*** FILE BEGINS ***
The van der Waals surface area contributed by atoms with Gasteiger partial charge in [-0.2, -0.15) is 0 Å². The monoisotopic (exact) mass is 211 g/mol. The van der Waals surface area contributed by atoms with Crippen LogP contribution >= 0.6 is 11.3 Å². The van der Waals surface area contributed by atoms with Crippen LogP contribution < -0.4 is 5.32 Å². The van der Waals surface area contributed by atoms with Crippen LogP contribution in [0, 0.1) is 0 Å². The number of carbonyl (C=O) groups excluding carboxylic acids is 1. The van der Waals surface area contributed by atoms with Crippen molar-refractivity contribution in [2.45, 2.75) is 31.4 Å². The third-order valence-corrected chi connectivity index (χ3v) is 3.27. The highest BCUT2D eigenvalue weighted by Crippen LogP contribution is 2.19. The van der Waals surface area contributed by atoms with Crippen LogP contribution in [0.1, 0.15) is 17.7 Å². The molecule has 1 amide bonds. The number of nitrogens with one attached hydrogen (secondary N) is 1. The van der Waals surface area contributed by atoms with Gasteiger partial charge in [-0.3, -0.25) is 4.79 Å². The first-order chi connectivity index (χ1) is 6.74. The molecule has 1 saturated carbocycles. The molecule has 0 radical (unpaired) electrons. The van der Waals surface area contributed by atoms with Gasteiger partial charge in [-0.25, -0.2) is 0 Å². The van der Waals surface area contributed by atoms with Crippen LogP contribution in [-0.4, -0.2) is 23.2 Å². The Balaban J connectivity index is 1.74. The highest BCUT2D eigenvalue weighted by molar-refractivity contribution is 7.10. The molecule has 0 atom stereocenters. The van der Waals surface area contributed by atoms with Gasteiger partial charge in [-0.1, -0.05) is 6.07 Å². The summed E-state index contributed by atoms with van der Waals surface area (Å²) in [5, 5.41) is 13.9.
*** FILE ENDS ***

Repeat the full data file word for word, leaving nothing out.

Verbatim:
The van der Waals surface area contributed by atoms with Gasteiger partial charge in [-0.2, -0.15) is 0 Å². The monoisotopic (exact) mass is 211 g/mol. The van der Waals surface area contributed by atoms with Crippen LogP contribution >= 0.6 is 11.3 Å². The van der Waals surface area contributed by atoms with Crippen LogP contribution < -0.4 is 5.32 Å². The van der Waals surface area contributed by atoms with Crippen LogP contribution in [0, 0.1) is 0 Å². The number of carbonyl (C=O) groups excluding carboxylic acids is 1. The van der Waals surface area contributed by atoms with Crippen molar-refractivity contribution in [2.45, 2.75) is 31.4 Å². The third-order valence-corrected chi connectivity index (χ3v) is 3.27. The highest BCUT2D eigenvalue weighted by Crippen LogP contribution is 2.19. The van der Waals surface area contributed by atoms with Crippen LogP contribution in [0.1, 0.15) is 17.7 Å². The molecule has 1 amide bonds. The number of nitrogens with one attached hydrogen (secondary N) is 1. The van der Waals surface area contributed by atoms with Gasteiger partial charge in [-0.3, -0.25) is 4.79 Å². The first-order chi connectivity index (χ1) is 6.74. The molecule has 1 saturated carbocycles. The molecule has 0 radical (unpaired) electrons. The van der Waals surface area contributed by atoms with Gasteiger partial charge in [-0.25, -0.2) is 0 Å². The van der Waals surface area contributed by atoms with Crippen LogP contribution in [-0.4, -0.2) is 23.2 Å². The Balaban J connectivity index is 1.74. The highest BCUT2D eigenvalue weighted by molar-refractivity contribution is 7.10. The molecule has 0 atom stereocenters. The van der Waals surface area contributed by atoms with Gasteiger partial charge in [-0.1, -0.05) is 6.07 Å². The summed E-state index contributed by atoms with van der Waals surface area (Å²) in [5, 5.41) is 13.9.